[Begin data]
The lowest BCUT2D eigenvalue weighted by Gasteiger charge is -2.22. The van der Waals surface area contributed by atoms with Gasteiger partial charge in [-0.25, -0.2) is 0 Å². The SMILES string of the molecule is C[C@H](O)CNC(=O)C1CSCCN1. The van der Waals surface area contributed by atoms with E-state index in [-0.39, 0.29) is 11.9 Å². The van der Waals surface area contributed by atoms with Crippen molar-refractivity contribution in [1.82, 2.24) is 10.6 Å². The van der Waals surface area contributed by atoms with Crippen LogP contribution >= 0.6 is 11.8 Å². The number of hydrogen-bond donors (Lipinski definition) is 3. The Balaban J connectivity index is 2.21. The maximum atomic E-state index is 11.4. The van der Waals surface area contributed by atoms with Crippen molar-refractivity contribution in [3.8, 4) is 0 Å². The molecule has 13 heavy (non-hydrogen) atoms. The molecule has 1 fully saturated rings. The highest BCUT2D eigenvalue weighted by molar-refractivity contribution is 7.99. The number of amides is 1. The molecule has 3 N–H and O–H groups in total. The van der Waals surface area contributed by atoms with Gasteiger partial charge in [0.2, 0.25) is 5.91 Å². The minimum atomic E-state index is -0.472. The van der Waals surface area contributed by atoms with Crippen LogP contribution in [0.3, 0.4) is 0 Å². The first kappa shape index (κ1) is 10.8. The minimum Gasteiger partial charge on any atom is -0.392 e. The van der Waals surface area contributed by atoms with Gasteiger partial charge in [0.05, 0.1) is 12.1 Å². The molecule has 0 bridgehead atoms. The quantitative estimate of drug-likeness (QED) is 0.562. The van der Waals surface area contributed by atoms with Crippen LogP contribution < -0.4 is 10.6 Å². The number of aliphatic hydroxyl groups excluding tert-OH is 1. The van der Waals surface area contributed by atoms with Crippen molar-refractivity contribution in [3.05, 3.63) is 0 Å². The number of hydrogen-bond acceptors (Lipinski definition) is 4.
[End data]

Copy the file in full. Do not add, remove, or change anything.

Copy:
The lowest BCUT2D eigenvalue weighted by Gasteiger charge is -2.22. The van der Waals surface area contributed by atoms with Gasteiger partial charge in [-0.25, -0.2) is 0 Å². The SMILES string of the molecule is C[C@H](O)CNC(=O)C1CSCCN1. The van der Waals surface area contributed by atoms with E-state index in [-0.39, 0.29) is 11.9 Å². The van der Waals surface area contributed by atoms with Crippen molar-refractivity contribution in [1.82, 2.24) is 10.6 Å². The van der Waals surface area contributed by atoms with Crippen LogP contribution >= 0.6 is 11.8 Å². The number of hydrogen-bond donors (Lipinski definition) is 3. The Balaban J connectivity index is 2.21. The maximum atomic E-state index is 11.4. The van der Waals surface area contributed by atoms with Crippen molar-refractivity contribution in [3.8, 4) is 0 Å². The molecule has 13 heavy (non-hydrogen) atoms. The molecule has 1 fully saturated rings. The highest BCUT2D eigenvalue weighted by molar-refractivity contribution is 7.99. The number of amides is 1. The molecule has 3 N–H and O–H groups in total. The van der Waals surface area contributed by atoms with Gasteiger partial charge in [0.2, 0.25) is 5.91 Å². The minimum atomic E-state index is -0.472. The van der Waals surface area contributed by atoms with Crippen LogP contribution in [0.3, 0.4) is 0 Å². The first kappa shape index (κ1) is 10.8. The minimum Gasteiger partial charge on any atom is -0.392 e. The van der Waals surface area contributed by atoms with Gasteiger partial charge in [0.05, 0.1) is 12.1 Å². The molecule has 0 bridgehead atoms. The quantitative estimate of drug-likeness (QED) is 0.562. The van der Waals surface area contributed by atoms with Crippen LogP contribution < -0.4 is 10.6 Å². The number of aliphatic hydroxyl groups excluding tert-OH is 1. The van der Waals surface area contributed by atoms with Crippen molar-refractivity contribution in [3.05, 3.63) is 0 Å². The number of hydrogen-bond acceptors (Lipinski definition) is 4.